Even before the Wright Brothers flew for the first time on December 17, 1903, they had cobbled together quite the arsenal of information from gliding… data that they would incorporate into creating the world’s first airplane capable of sustained flight and safe landing.
I found a book entitled Experiments and Observations in Soaring Flight (above) written by Wilbur Wright… an off-print taken from the Journal of the Western Society of Engineers Vol. 8 [misprinted “III” on front wrapper], no. 4 – printed in Chicago in August of 1903.
Yup… four months before the Wright Flyer flew.
Measuring 228 mm x 152 mm with a caption title and eight photographic halftones in text, the above image is the First edition, offprint issue of Wilbur Wright’s second report of his and Orville’s flying experiments that he read to the Western Society of Engineers on June 24, 1903.
It describes how, after the glider trials of 1901, Orville Wright constructed a wind tunnel in Dayton, Ohio that the brothers used for a systematic series of tests of over 200 wing and bi-plane combinations. On the basis of these results the brothers built a new glider, equipped with a vertical rear rudder which offset the twisting movements caused by the warping of the wings.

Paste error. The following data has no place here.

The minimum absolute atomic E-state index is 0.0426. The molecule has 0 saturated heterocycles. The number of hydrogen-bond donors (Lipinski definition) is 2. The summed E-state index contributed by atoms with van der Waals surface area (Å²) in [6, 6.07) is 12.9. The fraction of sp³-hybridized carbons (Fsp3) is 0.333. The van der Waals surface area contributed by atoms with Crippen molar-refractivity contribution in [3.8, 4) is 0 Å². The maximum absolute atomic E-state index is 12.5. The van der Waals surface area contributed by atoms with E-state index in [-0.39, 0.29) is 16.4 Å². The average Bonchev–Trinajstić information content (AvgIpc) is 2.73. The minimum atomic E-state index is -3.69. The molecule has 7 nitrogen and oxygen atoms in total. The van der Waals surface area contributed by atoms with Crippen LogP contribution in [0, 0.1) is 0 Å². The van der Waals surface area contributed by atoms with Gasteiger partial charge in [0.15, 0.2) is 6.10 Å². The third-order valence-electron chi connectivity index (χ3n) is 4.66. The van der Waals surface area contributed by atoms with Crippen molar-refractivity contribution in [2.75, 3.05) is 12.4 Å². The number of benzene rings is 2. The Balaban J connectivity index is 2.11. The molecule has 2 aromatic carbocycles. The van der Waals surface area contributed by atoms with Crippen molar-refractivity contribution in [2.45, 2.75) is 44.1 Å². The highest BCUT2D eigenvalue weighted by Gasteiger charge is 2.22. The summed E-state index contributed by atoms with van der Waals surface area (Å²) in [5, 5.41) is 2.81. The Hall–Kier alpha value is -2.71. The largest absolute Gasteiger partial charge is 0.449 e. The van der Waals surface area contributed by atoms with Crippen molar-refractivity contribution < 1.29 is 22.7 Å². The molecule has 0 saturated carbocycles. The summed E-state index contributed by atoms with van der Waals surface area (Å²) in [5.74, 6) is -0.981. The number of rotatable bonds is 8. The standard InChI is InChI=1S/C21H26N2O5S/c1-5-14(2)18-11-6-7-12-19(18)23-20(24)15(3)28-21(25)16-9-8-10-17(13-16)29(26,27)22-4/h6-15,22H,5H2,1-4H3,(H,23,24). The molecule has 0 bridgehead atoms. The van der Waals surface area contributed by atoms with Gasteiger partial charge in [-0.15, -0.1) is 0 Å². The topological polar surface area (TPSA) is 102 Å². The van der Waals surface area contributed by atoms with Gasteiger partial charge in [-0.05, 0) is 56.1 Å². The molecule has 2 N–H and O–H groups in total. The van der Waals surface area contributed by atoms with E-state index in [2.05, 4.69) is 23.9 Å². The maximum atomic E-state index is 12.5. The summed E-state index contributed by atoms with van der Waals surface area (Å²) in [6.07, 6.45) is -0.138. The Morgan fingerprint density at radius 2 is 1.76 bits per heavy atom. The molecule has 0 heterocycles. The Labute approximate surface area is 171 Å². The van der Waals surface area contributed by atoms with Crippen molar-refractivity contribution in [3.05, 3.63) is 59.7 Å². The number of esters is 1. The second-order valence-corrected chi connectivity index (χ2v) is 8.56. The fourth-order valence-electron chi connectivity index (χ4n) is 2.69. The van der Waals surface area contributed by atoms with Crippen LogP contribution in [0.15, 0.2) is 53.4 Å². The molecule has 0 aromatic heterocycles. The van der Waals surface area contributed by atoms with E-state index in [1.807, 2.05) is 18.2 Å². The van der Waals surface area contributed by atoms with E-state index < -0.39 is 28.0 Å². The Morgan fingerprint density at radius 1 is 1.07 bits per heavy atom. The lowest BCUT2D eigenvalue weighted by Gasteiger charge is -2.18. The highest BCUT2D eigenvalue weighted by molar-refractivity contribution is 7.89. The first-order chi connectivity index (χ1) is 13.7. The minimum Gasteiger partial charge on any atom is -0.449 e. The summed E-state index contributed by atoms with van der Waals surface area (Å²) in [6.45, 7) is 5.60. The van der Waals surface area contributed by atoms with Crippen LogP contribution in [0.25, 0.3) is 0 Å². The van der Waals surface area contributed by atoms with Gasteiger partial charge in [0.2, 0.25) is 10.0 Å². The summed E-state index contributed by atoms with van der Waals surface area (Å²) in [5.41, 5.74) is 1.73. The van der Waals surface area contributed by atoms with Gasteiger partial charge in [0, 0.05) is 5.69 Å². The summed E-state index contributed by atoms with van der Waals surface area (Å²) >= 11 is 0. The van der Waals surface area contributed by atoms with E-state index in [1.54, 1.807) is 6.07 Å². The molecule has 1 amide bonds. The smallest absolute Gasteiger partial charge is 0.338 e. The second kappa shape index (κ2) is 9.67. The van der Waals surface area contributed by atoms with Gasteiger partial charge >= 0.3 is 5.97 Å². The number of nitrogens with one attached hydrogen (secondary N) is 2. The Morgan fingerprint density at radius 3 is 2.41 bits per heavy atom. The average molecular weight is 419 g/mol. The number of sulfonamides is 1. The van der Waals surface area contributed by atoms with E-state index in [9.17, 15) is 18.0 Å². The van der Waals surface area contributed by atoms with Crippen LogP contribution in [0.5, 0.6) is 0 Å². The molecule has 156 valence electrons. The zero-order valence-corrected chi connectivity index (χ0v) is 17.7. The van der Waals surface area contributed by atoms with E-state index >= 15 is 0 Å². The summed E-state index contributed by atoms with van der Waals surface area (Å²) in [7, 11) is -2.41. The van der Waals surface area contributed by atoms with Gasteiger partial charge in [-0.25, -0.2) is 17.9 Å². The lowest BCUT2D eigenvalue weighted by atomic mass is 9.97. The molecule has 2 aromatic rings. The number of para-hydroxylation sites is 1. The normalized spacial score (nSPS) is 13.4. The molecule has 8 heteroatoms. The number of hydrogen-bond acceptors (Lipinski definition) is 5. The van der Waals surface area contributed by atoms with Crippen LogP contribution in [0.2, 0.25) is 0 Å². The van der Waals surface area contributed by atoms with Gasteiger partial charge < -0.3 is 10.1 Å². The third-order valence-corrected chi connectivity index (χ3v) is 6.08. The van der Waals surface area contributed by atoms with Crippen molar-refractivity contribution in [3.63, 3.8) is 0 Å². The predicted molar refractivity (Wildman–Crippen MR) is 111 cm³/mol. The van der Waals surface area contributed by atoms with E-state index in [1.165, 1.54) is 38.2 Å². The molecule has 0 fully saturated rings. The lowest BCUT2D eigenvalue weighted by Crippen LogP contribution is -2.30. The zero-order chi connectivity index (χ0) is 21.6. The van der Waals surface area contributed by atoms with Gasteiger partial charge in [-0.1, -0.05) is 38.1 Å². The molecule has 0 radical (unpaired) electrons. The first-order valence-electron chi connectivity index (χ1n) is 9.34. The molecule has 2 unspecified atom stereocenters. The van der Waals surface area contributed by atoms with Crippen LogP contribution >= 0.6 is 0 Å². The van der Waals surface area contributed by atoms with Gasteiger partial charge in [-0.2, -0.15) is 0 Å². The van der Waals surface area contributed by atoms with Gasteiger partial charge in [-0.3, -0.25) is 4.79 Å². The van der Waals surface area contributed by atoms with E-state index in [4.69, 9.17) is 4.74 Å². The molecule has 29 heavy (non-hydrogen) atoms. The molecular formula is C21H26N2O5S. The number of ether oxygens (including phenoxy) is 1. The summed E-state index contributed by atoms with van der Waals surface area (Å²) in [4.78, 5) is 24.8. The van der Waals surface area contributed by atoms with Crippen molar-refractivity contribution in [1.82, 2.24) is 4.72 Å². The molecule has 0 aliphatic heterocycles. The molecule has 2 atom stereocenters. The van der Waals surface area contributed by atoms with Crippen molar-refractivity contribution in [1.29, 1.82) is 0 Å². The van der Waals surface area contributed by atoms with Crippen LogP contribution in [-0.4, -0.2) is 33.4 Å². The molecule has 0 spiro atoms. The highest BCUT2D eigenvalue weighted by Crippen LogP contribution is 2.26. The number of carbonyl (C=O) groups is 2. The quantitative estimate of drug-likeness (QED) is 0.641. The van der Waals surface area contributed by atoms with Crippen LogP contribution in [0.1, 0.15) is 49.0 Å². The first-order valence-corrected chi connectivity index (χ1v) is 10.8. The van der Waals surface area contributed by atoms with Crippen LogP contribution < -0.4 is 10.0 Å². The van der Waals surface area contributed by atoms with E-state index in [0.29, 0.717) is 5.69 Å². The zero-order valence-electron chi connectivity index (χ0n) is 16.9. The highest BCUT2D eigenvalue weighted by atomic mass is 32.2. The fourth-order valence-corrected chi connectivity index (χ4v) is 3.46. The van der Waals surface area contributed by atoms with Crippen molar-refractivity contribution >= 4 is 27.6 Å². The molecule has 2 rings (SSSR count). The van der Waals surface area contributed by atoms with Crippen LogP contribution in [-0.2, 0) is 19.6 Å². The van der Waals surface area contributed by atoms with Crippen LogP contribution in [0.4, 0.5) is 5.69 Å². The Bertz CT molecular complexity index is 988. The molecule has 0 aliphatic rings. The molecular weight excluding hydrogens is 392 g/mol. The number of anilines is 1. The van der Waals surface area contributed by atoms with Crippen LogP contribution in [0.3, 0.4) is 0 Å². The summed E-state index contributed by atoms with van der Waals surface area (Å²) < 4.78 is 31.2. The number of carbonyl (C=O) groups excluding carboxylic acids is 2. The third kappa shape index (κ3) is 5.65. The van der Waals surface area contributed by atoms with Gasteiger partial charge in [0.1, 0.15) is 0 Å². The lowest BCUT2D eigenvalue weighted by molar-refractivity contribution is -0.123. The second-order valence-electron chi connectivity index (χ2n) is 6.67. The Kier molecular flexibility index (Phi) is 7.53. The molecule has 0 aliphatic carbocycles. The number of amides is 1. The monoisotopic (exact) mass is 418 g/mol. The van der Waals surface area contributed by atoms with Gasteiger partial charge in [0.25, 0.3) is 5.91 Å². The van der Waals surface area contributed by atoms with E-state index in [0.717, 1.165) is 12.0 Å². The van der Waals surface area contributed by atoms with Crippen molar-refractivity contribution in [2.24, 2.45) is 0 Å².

The nearly1,000 trial fights made during the summer of 1902 with this superior machine are described in the present report, as are the Wrights’ extensive observations of bird fight.
Obviously, the machine functioned well.
Their main objective was to learn how to control the glider, as, in Wilbur’s words, “the machine seemed to have reached a higher state of development than the operators” (p. 8).
The second objective of the 1902 experiments was “to obtain data for the study of scientific problems involved in fight” (p. 10).
Both goals were realized during the six months following the presentation of this report, and on December 17, 1903—a mere 8eightyears after their initial entry into aeronautical research—the Wrights made the first motorized fight in history at the Kill Devil Hills, south of Kitty Hawk.
The book above was presented in the June 21, 2013 Christie’s auction, and was expected to fetch between $10,000 and $15,000, but it outdid itself, as it realized $17,500 when the gavel dropped.
It’s a wonderful piece of Americana and aviation history.
To see it in its original form from the Journal of the Western Society of Engineers (18 pages worth), click HERE and visit the U.S. Library of Congress.